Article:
Caring for Your Cat’s Teeth

Proper dental care is crucial for your cat’s health and well-being. Here are some tips for caring for your cat’s teeth:

Get annual veterinary dental checkups. Your vet can identify any potential issues early and perform a professional cleaning if needed (

Brush your cat’s teeth daily. Daily brushing removes plaque and tartar buildup. Use a soft bristled brush and cat-safe toothpaste (

Give dental treats and chews. Look for veterinary approved dental treats and chews to help clean teeth and control tartar (

Provide fresh, clean water. Fresh water helps rinse away food particles and debris.

Signs of Dental Disease

Some common signs of dental disease in cats include:

Bad Breath – Just like in humans, bad breath can indicate gum disease and tooth decay. Foul smelling breath is a red flag for dental problems.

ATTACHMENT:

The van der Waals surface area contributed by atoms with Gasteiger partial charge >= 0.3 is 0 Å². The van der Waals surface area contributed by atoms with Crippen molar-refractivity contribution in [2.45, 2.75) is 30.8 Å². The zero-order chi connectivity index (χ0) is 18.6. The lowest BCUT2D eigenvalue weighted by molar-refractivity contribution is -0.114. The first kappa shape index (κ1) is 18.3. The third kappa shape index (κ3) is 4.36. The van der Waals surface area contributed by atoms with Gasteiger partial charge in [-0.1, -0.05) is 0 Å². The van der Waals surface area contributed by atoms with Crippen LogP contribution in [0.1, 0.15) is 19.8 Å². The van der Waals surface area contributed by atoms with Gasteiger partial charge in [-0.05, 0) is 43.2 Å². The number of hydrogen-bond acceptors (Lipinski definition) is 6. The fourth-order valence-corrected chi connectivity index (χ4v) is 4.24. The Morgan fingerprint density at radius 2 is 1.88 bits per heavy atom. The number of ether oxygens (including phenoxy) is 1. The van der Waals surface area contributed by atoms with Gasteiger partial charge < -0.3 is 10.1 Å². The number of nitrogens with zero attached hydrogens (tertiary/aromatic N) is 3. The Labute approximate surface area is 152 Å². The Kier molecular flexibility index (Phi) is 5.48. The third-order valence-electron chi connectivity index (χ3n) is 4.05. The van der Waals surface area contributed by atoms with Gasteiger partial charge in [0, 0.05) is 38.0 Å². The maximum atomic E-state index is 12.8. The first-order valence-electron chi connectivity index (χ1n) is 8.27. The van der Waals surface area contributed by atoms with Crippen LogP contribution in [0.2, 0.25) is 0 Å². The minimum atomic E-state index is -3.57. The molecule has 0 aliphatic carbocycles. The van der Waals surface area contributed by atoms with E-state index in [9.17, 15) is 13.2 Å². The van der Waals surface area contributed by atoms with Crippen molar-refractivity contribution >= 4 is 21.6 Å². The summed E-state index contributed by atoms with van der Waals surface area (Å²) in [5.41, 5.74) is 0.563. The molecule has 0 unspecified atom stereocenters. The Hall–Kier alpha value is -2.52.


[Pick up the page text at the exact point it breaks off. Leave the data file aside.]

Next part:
Red, Swollen Gums – Gingivitis, or inflammation of the gums, causes the gums to become puffy and red where they meet the teeth. This is usually a sign of infection or dental disease.

Drooling – Excessive drooling or salivation can occur when eating is painful. The saliva may also contain blood.

Loose or Lost Teeth – Teeth that are diseased may become loose and even fall out. Missing teeth is a clear indicator of dental disease.

Not Eating – If chewing causes pain, a cat may stop eating or only eat soft foods. Lack of appetite or difficulty eating are signs of an oral health problem.